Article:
Best Natural Treatment for Sun damaged Skin on Face: Vitamin A and Vitamin E

If you’re desperate to find the best natural treatment for sun damaged skin, you’re not alone. Sun damaged skin on the face in particular is a frustrating problem tor millions of people, especially during the summer when long exposure to sun rays takes a toll on exposed skin.

Although the warmth offered by sunlight can be refreshing, too much exposure to the sun can cause problems for the skin by depleting natural lubricating oils and drying out unprotected areas of the skin.

Even worse, the ultraviolet radiation (UV rays) from sunlight can cause sun burns and gradually influence changes in the skin’s overall structure and appearance.

While there are numerous creams and ointments claiming to help repair sun damage, the best treatment for sun damaged skin on face and other exposed parts of the body is the natural solution that exploits the incredible healing powers of Vitamin A and Vitamin E for sun damaged skin treatment.

In this article, we look at the powerful roles of Vitamin E and Vitamin A in healing the skin and reversing skin damage from sun exposure and other environmental factors.

Many people do not realize just how powerful these vitamins are for skincare and health in general. With more information about these vitamins and how they work, you would be able to use them to your advantage – to regain your youthful looks and achieve silky smooth and spotless skin.

Types of Sun Damage to the Face and Skin

Repeated exposure to direct ultraviolet rays from the sun affects the skin in various ways and produces different types of skin damage. Before seeking treatment for sun damaged skin, it is important to be sure about the type of sun damage you’re experiencing.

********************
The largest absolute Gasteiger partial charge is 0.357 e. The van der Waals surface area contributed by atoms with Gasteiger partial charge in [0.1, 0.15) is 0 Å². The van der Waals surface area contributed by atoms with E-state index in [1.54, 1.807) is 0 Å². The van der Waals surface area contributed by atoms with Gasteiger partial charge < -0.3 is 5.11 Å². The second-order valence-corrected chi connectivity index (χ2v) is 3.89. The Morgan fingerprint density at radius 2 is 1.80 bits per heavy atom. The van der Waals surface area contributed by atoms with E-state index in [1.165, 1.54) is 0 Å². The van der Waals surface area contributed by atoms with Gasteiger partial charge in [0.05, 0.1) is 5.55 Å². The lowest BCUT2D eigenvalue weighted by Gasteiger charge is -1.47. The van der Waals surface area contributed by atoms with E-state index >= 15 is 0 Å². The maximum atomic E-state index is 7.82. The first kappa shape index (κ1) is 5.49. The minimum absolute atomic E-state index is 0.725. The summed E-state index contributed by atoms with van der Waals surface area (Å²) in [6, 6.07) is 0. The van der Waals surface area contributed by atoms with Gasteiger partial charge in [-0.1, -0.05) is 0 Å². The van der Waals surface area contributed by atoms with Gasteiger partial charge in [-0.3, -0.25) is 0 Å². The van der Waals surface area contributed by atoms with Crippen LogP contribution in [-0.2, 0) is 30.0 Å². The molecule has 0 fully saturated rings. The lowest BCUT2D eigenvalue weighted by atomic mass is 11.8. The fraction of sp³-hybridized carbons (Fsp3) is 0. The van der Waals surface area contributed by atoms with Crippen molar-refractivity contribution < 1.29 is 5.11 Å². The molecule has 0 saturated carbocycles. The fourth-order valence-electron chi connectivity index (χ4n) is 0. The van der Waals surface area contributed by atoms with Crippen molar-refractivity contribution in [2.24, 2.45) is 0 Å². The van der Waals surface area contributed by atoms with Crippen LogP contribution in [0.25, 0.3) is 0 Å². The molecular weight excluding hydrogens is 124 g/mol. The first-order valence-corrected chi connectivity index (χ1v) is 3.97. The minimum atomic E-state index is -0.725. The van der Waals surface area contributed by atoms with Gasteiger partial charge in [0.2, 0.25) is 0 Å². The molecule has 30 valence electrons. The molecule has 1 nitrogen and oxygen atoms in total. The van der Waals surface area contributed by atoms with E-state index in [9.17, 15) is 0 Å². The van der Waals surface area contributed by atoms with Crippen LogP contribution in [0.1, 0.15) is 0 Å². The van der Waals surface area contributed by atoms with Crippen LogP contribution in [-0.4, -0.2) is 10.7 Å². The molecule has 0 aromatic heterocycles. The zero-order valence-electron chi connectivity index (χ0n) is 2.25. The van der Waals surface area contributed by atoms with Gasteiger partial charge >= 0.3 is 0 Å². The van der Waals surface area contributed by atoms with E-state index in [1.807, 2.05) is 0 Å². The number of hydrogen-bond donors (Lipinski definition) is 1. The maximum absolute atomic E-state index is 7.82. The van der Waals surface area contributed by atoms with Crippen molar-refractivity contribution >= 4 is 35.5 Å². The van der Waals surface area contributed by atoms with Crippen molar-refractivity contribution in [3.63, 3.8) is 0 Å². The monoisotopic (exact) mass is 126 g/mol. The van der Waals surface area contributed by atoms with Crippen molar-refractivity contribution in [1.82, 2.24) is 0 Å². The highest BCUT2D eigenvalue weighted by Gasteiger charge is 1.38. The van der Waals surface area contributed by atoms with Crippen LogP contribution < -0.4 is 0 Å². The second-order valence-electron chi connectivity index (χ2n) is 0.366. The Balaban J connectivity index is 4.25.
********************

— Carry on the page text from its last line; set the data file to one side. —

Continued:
The most common forms of skin damage from sun exposure include sunburn, dry skin, structural collagen damage, and a skin condition known as Actinic keratosis.

Sunburn is very common and refers to reddish blemishes and injuries that appear on the face after skin exposure to UV radiation.

Dry skin occurs because of the gradual loss of moisture and essential skin oils after prolonged exposure to the sun. This causes premature wrinkles on the face, making the facial skin look unduly flaky and rough, thus giving you an older look than your actual age.

Structural collagen damage occurs following long-term changes in the skin’s collagen levels, which leads to increased appearance of wrinkles and fine lines. These changes also involve UV radiation damage to the collagen that supports the walls of your skin’s tiny blood vessels, making the blood vessels more fragile and thus at risk of rupturing if there’s any slight impact on it.

Actinic keratosis refers to tiny bumps on the face which usually have a scaly or sandpaper feel, with a reddish, yellowish or pinkish tint. These spots may develop in the face when your skin has endured long-term exposure to harmful UV rays from the sun.

Vitamin E for Sun Damaged Skin

Irrespective of the type of skin sun damage you’re dealing with, vitamin E has long been known as an excellent natural healer that can help relief sun damage and restore the skin’s beauty. The usefulness of vitamin E for sun damaged skin lies mainly in its outstanding antioxidant properties.